How I Used It
Sol y Viento is a movie running about an hour and a half, give or take. However, that’s not the originally planned format. It was actually created as a tightly-knit ten-part series with a prologue and nine episodes. Although there are some excellent learning activities available to go along with the show, both official as well as independent, I didn’t really bother with them.
The way I used Sol y Viento was pretty straightforward and no-frills. Pretty much like I use any audio-visual material for listening practice. My goal was to train my ears, not to learn Spanish. You cannot learn a language watching movies. That calls for a more thorough system that includes studying, writing, reading, and a whole lot more. But training your ears for the new sound-patterns of Spanish should be a big part of your program. And that’s where watching shows like Sol y Viento are a big aid.
Do you despise spoilers? Please don’t. Because if you wanna do what I did, you’re gonna have to first read the entire script in order to familiarize yourself with the story right down to its finest details. Read it twice over if need be. Once you thoroughly understand what the plot is all about, play the movie. Watch the entire thing in a single run – without subtitles and without pauses.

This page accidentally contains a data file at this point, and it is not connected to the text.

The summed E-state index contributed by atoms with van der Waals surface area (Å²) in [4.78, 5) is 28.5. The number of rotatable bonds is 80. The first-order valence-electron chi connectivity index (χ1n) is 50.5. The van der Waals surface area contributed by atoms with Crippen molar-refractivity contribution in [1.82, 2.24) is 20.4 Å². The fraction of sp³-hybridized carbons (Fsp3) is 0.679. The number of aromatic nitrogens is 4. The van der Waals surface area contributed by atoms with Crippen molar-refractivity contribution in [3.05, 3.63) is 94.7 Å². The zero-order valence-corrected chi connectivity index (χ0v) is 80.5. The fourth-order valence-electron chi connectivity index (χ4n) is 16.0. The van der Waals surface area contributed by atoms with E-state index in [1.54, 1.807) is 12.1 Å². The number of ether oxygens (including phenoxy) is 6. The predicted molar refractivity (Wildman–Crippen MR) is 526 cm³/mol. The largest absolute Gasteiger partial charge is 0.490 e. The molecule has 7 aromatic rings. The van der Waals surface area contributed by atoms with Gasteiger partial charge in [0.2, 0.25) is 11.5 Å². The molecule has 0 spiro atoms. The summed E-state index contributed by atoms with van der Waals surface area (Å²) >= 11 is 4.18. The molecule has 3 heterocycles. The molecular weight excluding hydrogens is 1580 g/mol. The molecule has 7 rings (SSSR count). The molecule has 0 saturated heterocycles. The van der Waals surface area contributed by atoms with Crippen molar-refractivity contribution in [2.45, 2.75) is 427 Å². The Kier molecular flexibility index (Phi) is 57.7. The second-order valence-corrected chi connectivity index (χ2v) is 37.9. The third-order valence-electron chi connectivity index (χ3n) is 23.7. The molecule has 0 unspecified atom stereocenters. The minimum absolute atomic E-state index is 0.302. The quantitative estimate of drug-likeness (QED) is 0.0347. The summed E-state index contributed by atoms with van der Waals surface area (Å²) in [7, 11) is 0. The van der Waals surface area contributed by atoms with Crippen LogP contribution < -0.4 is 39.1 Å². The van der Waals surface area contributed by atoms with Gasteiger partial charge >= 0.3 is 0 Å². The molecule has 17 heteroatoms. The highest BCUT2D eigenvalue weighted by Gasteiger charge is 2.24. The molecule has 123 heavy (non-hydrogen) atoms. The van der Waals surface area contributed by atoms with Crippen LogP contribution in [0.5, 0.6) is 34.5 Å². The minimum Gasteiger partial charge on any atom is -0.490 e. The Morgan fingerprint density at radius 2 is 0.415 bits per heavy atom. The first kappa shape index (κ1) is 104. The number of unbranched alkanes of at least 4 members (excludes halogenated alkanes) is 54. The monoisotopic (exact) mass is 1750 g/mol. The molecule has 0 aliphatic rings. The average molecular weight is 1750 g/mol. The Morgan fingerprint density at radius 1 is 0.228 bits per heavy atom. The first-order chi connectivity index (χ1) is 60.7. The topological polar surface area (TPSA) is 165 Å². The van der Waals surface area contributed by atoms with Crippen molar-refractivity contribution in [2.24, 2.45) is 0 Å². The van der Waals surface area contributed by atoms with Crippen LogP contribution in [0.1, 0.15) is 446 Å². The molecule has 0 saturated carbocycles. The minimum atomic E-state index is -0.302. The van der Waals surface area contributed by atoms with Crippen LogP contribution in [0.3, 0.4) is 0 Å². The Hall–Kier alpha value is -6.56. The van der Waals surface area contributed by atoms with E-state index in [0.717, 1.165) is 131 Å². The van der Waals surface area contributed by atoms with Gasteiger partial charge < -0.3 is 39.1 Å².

Once you have watched the movie in its entirety, you’ll have a thorough understanding of its storyline. You will also be able to pick up a lot of Spanish along the way. You’ll be able to recognize quite a few Spanish words even if not all. This is fine. Don’t lose heart. Now is the time for some super-intensive engagement and studying.
Starting day 3 (ideally, you’d have spent day 1 reading the script and day 2 watching the movie), you will start a deeper level of engagement with the movie’s content. First things first, divide the entire video into segments of five minutes each, rounded up to the scene. Make a note of the time-markers for these segments. You will be dedicating no less than three days to each segment. Given the movie is 90-minute long, you’ll end up with about 18 segments in total. Giving three days per segment means a total of a little shy of two months for the entire project. This might sound awful long and drawn-out but remember what they say about the slow and steady. This pace will give you enough time to soak up all the Spanish in the movie without overwhelming yourself. Yes it will take long, but training your ears to a new language was never a quick process.